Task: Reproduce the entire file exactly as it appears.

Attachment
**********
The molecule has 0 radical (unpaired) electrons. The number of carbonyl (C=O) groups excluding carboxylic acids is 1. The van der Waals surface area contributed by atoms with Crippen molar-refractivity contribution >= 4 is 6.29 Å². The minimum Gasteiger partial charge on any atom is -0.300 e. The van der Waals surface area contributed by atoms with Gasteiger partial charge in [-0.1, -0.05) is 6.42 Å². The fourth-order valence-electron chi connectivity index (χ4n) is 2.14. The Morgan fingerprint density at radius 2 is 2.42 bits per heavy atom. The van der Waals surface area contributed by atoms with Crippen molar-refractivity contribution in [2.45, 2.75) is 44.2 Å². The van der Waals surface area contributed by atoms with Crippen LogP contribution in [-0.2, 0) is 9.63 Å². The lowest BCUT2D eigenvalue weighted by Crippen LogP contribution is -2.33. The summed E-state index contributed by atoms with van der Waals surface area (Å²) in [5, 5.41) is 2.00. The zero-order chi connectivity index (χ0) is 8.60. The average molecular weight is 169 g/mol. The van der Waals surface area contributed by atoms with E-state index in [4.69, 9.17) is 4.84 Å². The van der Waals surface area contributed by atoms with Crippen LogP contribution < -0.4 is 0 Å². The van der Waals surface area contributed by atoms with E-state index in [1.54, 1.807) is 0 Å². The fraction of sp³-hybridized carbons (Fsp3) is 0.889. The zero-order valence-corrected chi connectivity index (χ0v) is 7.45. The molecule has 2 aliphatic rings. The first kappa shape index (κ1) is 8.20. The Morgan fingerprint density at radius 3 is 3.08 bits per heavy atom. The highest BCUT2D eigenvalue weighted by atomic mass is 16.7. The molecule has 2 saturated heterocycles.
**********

The molecule has 0 radical (unpaired) electrons. The number of carbonyl (C=O) groups excluding carboxylic acids is 1. The van der Waals surface area contributed by atoms with Crippen molar-refractivity contribution >= 4 is 6.29 Å². The minimum Gasteiger partial charge on any atom is -0.300 e. The van der Waals surface area contributed by atoms with Gasteiger partial charge in [-0.1, -0.05) is 6.42 Å². The fourth-order valence-electron chi connectivity index (χ4n) is 2.14. The Morgan fingerprint density at radius 2 is 2.42 bits per heavy atom. The van der Waals surface area contributed by atoms with Crippen molar-refractivity contribution in [2.45, 2.75) is 44.2 Å². The van der Waals surface area contributed by atoms with Crippen LogP contribution in [-0.2, 0) is 9.63 Å². The lowest BCUT2D eigenvalue weighted by Crippen LogP contribution is -2.33. The summed E-state index contributed by atoms with van der Waals surface area (Å²) in [5, 5.41) is 2.00. The zero-order chi connectivity index (χ0) is 8.60. The average molecular weight is 169 g/mol. The van der Waals surface area contributed by atoms with E-state index in [4.69, 9.17) is 4.84 Å². The van der Waals surface area contributed by atoms with Crippen LogP contribution < -0.4 is 0 Å². The van der Waals surface area contributed by atoms with E-state index in [1.54, 1.807) is 0 Å². The fraction of sp³-hybridized carbons (Fsp3) is 0.889. The zero-order valence-corrected chi connectivity index (χ0v) is 7.45. The molecule has 2 aliphatic rings. The first kappa shape index (κ1) is 8.20. The Morgan fingerprint density at radius 3 is 3.08 bits per heavy atom. The highest BCUT2D eigenvalue weighted by atomic mass is 16.7. The molecule has 2 saturated heterocycles.